"This is the moment of truth." That's how Boris Johnson put it in our interview this week at the Conservative Party conference, just before formally presenting his new Brexit offer to Brussels.
He added: "In the end, the country must be able to govern its own customs. If you leave the EU, you will need to administer your own trade policy, administer your own customs.
"So we have to find a way to do that. I won't deny that this is the hard part."
Difficult or impossible?
When the Conservative Party conference ended, the Prime Minister sent his chief negotiator David Frost to Brussels with a letter confirming that he was starting two years of tough negotiations on how to prevent a difficult border on the island of Ireland and wanted Brussels to agree to it. your decision. new proposal in the next ten days.
United Kingdom made & # 39; great offer & # 39; in retreat – Johnson
At the center of his plan, he dismissed the retreat agreed by Theresa May and replaced it with two borders.
Getting Northern Ireland out of the customs union is Johnson's red line.
He insists that the United Kingdom must be able to set an independent trade policy after leaving the EU – not possible if the United Kingdom remains in the EU Customs Union – and Northern Ireland will not be left behind.
This means a new customs border between Northern Ireland and the Republic of Ireland.
But in a concession to the EU, he also proposes that Northern Ireland remain under EU single market regulations for manufactured goods, agriculture and food to reduce the need for Irish border checks.
'No border or Northern Ireland checks'
Instead there will be control of goods crossing the Irish Sea between Northern Ireland and the rest of the United Kingdom.
In addition to the two border proposals, Johnson is also insisting that his plan does not require any new physical border infrastructure in Ireland. It would be the first world. It is a huge question.
So – a set of demands and a timeline that might make some think he really doesn't want a deal.
Boris Johnson has a tough negotiation process ahead
But those close to him insist that they do. His voting license campaign team that took over Downing Street is not, insists one ally, Nigel Farage's mindset to pursue any deal.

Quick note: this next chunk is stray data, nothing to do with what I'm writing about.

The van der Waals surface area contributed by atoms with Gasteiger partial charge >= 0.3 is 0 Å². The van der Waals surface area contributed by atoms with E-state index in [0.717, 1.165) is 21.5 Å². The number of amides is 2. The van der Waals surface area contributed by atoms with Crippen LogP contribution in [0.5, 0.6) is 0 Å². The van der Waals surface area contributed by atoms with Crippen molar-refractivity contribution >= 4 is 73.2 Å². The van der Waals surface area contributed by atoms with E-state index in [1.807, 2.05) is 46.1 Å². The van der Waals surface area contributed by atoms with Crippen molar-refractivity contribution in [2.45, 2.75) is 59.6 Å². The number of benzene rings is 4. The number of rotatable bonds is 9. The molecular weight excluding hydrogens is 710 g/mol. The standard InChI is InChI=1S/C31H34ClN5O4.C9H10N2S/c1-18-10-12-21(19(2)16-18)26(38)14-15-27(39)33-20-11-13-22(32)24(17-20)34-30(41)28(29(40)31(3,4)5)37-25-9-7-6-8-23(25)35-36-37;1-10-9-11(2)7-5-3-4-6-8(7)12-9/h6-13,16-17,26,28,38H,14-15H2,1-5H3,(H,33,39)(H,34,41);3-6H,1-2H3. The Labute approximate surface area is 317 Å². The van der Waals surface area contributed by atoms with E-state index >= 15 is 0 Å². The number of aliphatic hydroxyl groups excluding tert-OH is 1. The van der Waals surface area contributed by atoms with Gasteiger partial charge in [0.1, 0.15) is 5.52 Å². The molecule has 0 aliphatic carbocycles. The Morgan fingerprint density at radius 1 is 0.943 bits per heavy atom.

Johnson knows his best bet in winning a general election is in the polls that removed the UK from the EU with a deal. He would enjoy a jump in research and could return to talk about domestic policies.
And despite all the harsh talk of the prime minister's speech – that this would be the final offer "accept or leave" – the tone of Johnson's speech at the conference and his letter to the EU were very different.
'No border or Northern Ireland checks'
The UK government expects Brussels to take at least this proposal as a starting point for a negotiation.
And to that end, note whether Johnson is going to Berlin or Paris in the next 48 hours.
He wants Brussels to enter the "tunnel" – through which legal teams begin to work out the details of a deal.
"We may not get there," a number admitted yesterday.
What can the EU do if it engages? The UK government hopes Brussels will revive the idea of a "Northern Ireland-only foothold" where the province remains in the EU's customs and regulatory zone.
Prime Minister dismantled the barrier
But in a pre-emptive strike, UK government sources say this is not a departure and Northern Ireland will not be left behind. The whole of the United Kingdom will leave the customs territory.
Johnson explained clearly in his letter: "It has always been a key point for this government for the UK to leave the EU customs union at the end of the transitional period.
"We must do it fully. Trade policy control is fundamental to our vision."
Brussels – and Dublin – at least agreed to participate. Michel Barnier, the EU's top negotiator, said Wednesday night that the EU would try to "work with what we have on the table".
But he also claims that much work remains to be done to achieve the three rear objectives – no frontiers, Ireland's economy and single market protection.
Both sides are clear that no deal will be their choice. With 29 days to go before leaving the UK from the EU, there is still a huge amount of work and distance to travel on both sides to avoid a deal.
But at least they are still talking. The next ten days are now critical.